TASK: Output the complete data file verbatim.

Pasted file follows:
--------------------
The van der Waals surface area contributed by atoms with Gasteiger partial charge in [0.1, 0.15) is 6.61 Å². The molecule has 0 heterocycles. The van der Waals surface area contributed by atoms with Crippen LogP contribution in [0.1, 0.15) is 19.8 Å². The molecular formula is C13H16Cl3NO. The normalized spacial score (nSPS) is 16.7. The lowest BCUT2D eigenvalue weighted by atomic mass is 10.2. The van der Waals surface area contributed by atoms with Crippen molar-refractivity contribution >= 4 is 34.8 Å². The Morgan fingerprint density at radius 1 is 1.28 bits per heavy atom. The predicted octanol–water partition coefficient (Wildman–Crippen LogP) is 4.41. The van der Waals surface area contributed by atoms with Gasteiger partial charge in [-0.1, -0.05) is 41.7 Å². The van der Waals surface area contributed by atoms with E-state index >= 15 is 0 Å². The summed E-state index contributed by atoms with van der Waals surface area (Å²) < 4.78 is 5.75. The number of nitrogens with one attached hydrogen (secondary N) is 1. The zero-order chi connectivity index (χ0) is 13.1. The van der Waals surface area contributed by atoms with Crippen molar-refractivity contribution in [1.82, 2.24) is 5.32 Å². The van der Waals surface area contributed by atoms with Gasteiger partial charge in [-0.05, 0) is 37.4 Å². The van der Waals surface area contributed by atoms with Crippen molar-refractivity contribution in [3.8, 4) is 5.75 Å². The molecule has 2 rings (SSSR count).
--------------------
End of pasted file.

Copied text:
The van der Waals surface area contributed by atoms with Gasteiger partial charge in [0.1, 0.15) is 6.61 Å². The molecule has 0 heterocycles. The van der Waals surface area contributed by atoms with Crippen LogP contribution in [0.1, 0.15) is 19.8 Å². The molecular formula is C13H16Cl3NO. The normalized spacial score (nSPS) is 16.7. The lowest BCUT2D eigenvalue weighted by atomic mass is 10.2. The van der Waals surface area contributed by atoms with Crippen molar-refractivity contribution >= 4 is 34.8 Å². The Morgan fingerprint density at radius 1 is 1.28 bits per heavy atom. The predicted octanol–water partition coefficient (Wildman–Crippen LogP) is 4.41. The van der Waals surface area contributed by atoms with Gasteiger partial charge in [-0.1, -0.05) is 41.7 Å². The van der Waals surface area contributed by atoms with E-state index >= 15 is 0 Å². The summed E-state index contributed by atoms with van der Waals surface area (Å²) < 4.78 is 5.75. The number of nitrogens with one attached hydrogen (secondary N) is 1. The zero-order chi connectivity index (χ0) is 13.1. The van der Waals surface area contributed by atoms with Crippen molar-refractivity contribution in [1.82, 2.24) is 5.32 Å². The van der Waals surface area contributed by atoms with Gasteiger partial charge in [-0.05, 0) is 37.4 Å². The van der Waals surface area contributed by atoms with Crippen molar-refractivity contribution in [3.8, 4) is 5.75 Å². The molecule has 2 rings (SSSR count).